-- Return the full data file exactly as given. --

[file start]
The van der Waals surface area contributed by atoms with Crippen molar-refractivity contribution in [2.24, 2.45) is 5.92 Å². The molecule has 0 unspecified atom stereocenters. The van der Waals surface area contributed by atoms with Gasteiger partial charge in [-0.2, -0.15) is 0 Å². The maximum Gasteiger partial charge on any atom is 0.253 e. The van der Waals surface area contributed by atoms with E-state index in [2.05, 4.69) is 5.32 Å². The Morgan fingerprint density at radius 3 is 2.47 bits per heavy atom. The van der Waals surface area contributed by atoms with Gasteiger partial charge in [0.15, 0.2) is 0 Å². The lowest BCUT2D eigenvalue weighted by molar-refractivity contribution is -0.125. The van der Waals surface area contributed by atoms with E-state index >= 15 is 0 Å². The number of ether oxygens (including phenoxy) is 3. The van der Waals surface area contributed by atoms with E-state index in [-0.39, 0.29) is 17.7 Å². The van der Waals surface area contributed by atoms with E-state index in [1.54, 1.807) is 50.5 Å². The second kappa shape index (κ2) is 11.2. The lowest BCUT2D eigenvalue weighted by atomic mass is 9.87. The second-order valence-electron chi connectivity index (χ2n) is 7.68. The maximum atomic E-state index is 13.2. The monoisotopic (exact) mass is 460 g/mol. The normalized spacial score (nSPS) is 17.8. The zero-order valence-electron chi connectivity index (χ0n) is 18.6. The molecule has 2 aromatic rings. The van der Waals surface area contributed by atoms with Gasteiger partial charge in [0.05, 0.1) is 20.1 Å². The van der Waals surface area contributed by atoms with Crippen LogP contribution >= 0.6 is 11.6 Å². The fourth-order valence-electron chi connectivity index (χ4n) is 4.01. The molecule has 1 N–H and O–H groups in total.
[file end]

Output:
The van der Waals surface area contributed by atoms with Crippen molar-refractivity contribution in [2.24, 2.45) is 5.92 Å². The molecule has 0 unspecified atom stereocenters. The van der Waals surface area contributed by atoms with Gasteiger partial charge in [-0.2, -0.15) is 0 Å². The maximum Gasteiger partial charge on any atom is 0.253 e. The van der Waals surface area contributed by atoms with E-state index in [2.05, 4.69) is 5.32 Å². The Morgan fingerprint density at radius 3 is 2.47 bits per heavy atom. The van der Waals surface area contributed by atoms with Gasteiger partial charge in [0.15, 0.2) is 0 Å². The lowest BCUT2D eigenvalue weighted by molar-refractivity contribution is -0.125. The van der Waals surface area contributed by atoms with E-state index >= 15 is 0 Å². The number of ether oxygens (including phenoxy) is 3. The van der Waals surface area contributed by atoms with E-state index in [-0.39, 0.29) is 17.7 Å². The van der Waals surface area contributed by atoms with E-state index in [1.54, 1.807) is 50.5 Å². The second kappa shape index (κ2) is 11.2. The lowest BCUT2D eigenvalue weighted by atomic mass is 9.87. The second-order valence-electron chi connectivity index (χ2n) is 7.68. The maximum atomic E-state index is 13.2. The monoisotopic (exact) mass is 460 g/mol. The normalized spacial score (nSPS) is 17.8. The zero-order valence-electron chi connectivity index (χ0n) is 18.6. The molecule has 2 aromatic rings. The van der Waals surface area contributed by atoms with Gasteiger partial charge in [0.05, 0.1) is 20.1 Å². The van der Waals surface area contributed by atoms with Crippen LogP contribution >= 0.6 is 11.6 Å². The fourth-order valence-electron chi connectivity index (χ4n) is 4.01. The molecule has 1 N–H and O–H groups in total.